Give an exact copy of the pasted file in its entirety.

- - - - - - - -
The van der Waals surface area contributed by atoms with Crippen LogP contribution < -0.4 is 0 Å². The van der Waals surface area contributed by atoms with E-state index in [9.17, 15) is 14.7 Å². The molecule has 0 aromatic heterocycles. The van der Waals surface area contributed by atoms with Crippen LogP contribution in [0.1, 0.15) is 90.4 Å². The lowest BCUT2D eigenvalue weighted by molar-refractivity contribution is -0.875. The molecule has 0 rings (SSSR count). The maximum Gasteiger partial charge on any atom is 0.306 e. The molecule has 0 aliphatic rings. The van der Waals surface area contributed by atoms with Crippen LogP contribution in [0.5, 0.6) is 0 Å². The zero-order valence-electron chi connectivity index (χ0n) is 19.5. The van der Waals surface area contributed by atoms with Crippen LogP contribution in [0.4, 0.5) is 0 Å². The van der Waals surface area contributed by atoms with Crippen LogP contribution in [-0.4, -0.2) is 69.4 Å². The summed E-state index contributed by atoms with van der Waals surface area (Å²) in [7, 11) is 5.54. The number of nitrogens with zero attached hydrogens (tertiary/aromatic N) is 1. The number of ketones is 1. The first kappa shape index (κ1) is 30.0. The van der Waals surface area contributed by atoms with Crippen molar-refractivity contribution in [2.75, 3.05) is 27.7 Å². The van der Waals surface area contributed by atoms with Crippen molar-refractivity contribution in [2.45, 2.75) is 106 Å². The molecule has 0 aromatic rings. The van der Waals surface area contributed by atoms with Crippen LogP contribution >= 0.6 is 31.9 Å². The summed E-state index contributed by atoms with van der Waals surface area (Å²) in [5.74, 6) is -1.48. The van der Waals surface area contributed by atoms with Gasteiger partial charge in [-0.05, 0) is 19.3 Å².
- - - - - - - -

The van der Waals surface area contributed by atoms with Crippen LogP contribution < -0.4 is 0 Å². The van der Waals surface area contributed by atoms with E-state index in [9.17, 15) is 14.7 Å². The molecule has 0 aromatic heterocycles. The van der Waals surface area contributed by atoms with Crippen LogP contribution in [0.1, 0.15) is 90.4 Å². The lowest BCUT2D eigenvalue weighted by molar-refractivity contribution is -0.875. The molecule has 0 rings (SSSR count). The maximum Gasteiger partial charge on any atom is 0.306 e. The molecule has 0 aliphatic rings. The van der Waals surface area contributed by atoms with Crippen LogP contribution in [0.5, 0.6) is 0 Å². The zero-order valence-electron chi connectivity index (χ0n) is 19.5. The van der Waals surface area contributed by atoms with Crippen LogP contribution in [0.4, 0.5) is 0 Å². The van der Waals surface area contributed by atoms with Crippen LogP contribution in [-0.4, -0.2) is 69.4 Å². The summed E-state index contributed by atoms with van der Waals surface area (Å²) in [7, 11) is 5.54. The number of nitrogens with zero attached hydrogens (tertiary/aromatic N) is 1. The number of ketones is 1. The first kappa shape index (κ1) is 30.0. The van der Waals surface area contributed by atoms with Crippen molar-refractivity contribution in [2.75, 3.05) is 27.7 Å². The van der Waals surface area contributed by atoms with Crippen molar-refractivity contribution in [2.45, 2.75) is 106 Å². The molecule has 0 aromatic rings. The van der Waals surface area contributed by atoms with Crippen LogP contribution >= 0.6 is 31.9 Å². The summed E-state index contributed by atoms with van der Waals surface area (Å²) in [5.74, 6) is -1.48. The van der Waals surface area contributed by atoms with Gasteiger partial charge in [-0.05, 0) is 19.3 Å².